Tuesday, September 22, 2020
In a time of universal deceit, telling the truth is a revolutionary act.

Yes, this has to end

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When CBS News fired longtime newsman Charlie Rose from his current gigs as co-host of Morning News and correspondent for 60 Minutes Tuesday, the dynamics of decades of abusive sexual harassment, molestation and more escalates a massive cultural shock and needed sea change for many lives and our society.

PBS followed suit, cancelling Rose’s news show on its network and Bloomberg TV terminated the rebroadcast agreement of his PBS show.

His long habits of parading naked in an open robe in front of interns and women who worked for him, touching them in private and intimate places and groping and trying to force himself on women went on for far too long for the 75-year-old Rose and too many people stayed quiet or looked the other way.

What we see happening today is no longer just a random case of an aging comedian like Bill Cosby using drugs to entice women into bed, or an obnoxious movie producer like Harvey Weinstein demanding and getting oral sex from young women who feared losing their jobs or an entire career if they did not submit.

It’s a pattern that has haunted corporate board rooms, Congressional offices, cars parked in dark places and even public places for far too long.

Actor Kevin Spacey spent most of his movie career chasing young men for his sexual gratification and now resides in a treatment center with his career in ruins.  Comedian Al Franken, now a Senator, massaged a broadcast anchor’s breasts while she slept on a USO Tour and is now accused of even more harassment of a woman as a Senator.  He remains in office amid calls for him to quit and/or face an investigation.

This stuff is not new.  It has been happening for far too many years.

Virginia’s Thomas Jefferson cheated on his wife with slave Sally Hemmings.  Franklin D. Roosevelt died in the company of his mistress, not his wife.

Flash forward to the early 1960s and President John F. Kennedy dallied with actress Marilyn Monroe but took the virginity of a 19-year-old intern one night in the bedroom of the First Lady in the White House.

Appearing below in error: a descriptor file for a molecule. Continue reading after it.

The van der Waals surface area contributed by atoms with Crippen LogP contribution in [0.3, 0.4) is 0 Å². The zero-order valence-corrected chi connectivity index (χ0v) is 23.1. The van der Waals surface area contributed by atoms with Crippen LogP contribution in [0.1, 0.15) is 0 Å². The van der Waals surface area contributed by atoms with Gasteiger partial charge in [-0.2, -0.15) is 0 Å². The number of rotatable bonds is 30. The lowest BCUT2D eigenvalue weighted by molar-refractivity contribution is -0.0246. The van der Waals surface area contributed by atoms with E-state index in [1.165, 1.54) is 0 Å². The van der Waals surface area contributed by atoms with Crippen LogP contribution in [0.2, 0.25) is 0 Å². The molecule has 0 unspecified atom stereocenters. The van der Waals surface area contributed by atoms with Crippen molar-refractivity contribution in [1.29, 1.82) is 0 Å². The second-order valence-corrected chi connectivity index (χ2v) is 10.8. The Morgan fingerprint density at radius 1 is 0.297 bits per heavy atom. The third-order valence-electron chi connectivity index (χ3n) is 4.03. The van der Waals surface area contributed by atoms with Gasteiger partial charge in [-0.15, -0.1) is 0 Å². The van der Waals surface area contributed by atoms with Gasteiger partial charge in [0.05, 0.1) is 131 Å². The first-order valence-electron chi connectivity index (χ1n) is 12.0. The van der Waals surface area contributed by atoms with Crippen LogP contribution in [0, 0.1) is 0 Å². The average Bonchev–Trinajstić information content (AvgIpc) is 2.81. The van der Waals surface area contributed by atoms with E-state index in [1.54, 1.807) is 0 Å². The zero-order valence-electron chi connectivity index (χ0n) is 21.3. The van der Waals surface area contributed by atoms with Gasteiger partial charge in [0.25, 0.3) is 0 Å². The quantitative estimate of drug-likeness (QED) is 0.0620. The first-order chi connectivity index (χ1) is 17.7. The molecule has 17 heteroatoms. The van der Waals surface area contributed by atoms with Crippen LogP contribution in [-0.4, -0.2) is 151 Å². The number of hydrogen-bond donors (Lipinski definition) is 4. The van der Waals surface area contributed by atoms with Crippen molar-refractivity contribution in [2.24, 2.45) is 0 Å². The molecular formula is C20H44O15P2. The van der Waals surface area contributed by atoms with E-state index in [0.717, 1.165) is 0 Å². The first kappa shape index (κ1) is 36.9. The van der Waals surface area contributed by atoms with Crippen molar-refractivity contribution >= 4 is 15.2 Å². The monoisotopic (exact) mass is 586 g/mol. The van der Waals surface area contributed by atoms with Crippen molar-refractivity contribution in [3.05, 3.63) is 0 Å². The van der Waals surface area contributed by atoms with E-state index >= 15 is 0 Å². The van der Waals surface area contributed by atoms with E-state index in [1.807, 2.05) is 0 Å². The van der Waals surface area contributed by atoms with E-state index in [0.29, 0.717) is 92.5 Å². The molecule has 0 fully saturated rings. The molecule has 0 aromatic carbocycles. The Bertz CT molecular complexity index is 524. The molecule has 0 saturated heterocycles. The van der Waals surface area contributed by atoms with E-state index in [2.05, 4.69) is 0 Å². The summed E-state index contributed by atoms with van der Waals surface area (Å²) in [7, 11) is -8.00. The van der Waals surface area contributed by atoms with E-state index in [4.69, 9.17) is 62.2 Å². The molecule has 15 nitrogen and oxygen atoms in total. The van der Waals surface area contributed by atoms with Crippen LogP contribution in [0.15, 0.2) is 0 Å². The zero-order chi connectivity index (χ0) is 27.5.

In the 1990s, Former President Bill Clinton enjoyed oral sex from 19-year-old White House intern Monica Lewinsky in the Oval Office and used cigars as erotic toys on her. Current President Donald Trump came into office last year after decades of sexual debauchery.  On an audio tape, he bragged about how easy it was to take advantage of young women by grabbing them by their crotch while appearing on a “reality show” in television before he ran for office.

Trump liked to walk in unannounced into the dressing rooms of teenage contestants in beauty pageants and gawk at the topless or completely nude.

“I can because I own the pageants,” he bragged, adding that “I’ve seen it all.”

He adds:

You know they’re standing there with no clothes. Is everybody OK? And you see these incredible looking women. And so I sort of get away with things like that.

Tasha Dixon was 18 and Miss Arizona when Trump walked into the dressing room with naked and half-naked girls.  She said pageant officials urged them to “fawn all over him, go walk up to him” while undressed.

Trump faced a lawsuit from a woman who said she and another man raped her during a wild party when she was an aspiring 13-year-old model.  The suit disappeared in the final weekend before the 2016 presidential election and sources say it took a large amount of cash to make it go away.  His dismissed complaints of harassment from more than a dozen other women as “fake news.”  He says that a lot about any news reports he doesn’t like.

The House of Representatives opened an ethics investigation into 88-year-old Congressman John Conyers this week after revelations that his office settled a claim of sexual harassment filed by a former staff member.  Former Speaker of the House Dennis Hastert tried to hide hush money payments to a male victim of his sexual antics and went to prison.

News emerges each week of other such dalliances by elected officials, business titans and entertainment moguls.  When it comes to power and manipulation, sexual abuse is frequent and addictive.

“This has to end,” said CBS Morning Show co-host Norah O’Donnell Tuesday in a discussion of Charlie Rose.

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Copyright © 2017 Capitol Hill Blue

 

1 thought on “Yes, this has to end”

  1. I’m hopeful that all the reports and punitive actions being taken in response, are the beginning of a sea change. I see this as progress – finally! When I protested the serial harasser in my office in the late 80’s/early 90’s, I was the one who lost my job. Now the people doing the harassing are the ones losing their jobs, and the women (and men) coming forward are being believed. It’s progress, at last.

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